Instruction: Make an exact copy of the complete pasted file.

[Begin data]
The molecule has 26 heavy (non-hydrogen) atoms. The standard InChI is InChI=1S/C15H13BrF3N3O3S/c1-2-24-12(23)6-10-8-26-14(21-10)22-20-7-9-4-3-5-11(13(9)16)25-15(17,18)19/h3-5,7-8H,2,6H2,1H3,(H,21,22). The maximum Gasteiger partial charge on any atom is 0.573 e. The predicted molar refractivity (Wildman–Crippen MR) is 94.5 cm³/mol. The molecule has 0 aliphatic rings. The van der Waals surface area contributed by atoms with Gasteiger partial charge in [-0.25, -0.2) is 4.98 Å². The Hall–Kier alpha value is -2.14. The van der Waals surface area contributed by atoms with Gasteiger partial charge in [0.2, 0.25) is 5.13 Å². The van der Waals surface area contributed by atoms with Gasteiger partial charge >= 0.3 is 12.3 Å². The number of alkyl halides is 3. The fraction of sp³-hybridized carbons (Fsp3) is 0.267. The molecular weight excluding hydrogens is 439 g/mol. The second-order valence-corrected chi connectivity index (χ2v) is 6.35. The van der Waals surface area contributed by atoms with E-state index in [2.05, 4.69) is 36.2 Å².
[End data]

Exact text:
The molecule has 26 heavy (non-hydrogen) atoms. The standard InChI is InChI=1S/C15H13BrF3N3O3S/c1-2-24-12(23)6-10-8-26-14(21-10)22-20-7-9-4-3-5-11(13(9)16)25-15(17,18)19/h3-5,7-8H,2,6H2,1H3,(H,21,22). The maximum Gasteiger partial charge on any atom is 0.573 e. The predicted molar refractivity (Wildman–Crippen MR) is 94.5 cm³/mol. The molecule has 0 aliphatic rings. The van der Waals surface area contributed by atoms with Gasteiger partial charge in [-0.25, -0.2) is 4.98 Å². The Hall–Kier alpha value is -2.14. The van der Waals surface area contributed by atoms with Gasteiger partial charge in [0.2, 0.25) is 5.13 Å². The van der Waals surface area contributed by atoms with Gasteiger partial charge >= 0.3 is 12.3 Å². The number of alkyl halides is 3. The fraction of sp³-hybridized carbons (Fsp3) is 0.267. The molecular weight excluding hydrogens is 439 g/mol. The second-order valence-corrected chi connectivity index (χ2v) is 6.35. The van der Waals surface area contributed by atoms with E-state index in [2.05, 4.69) is 36.2 Å².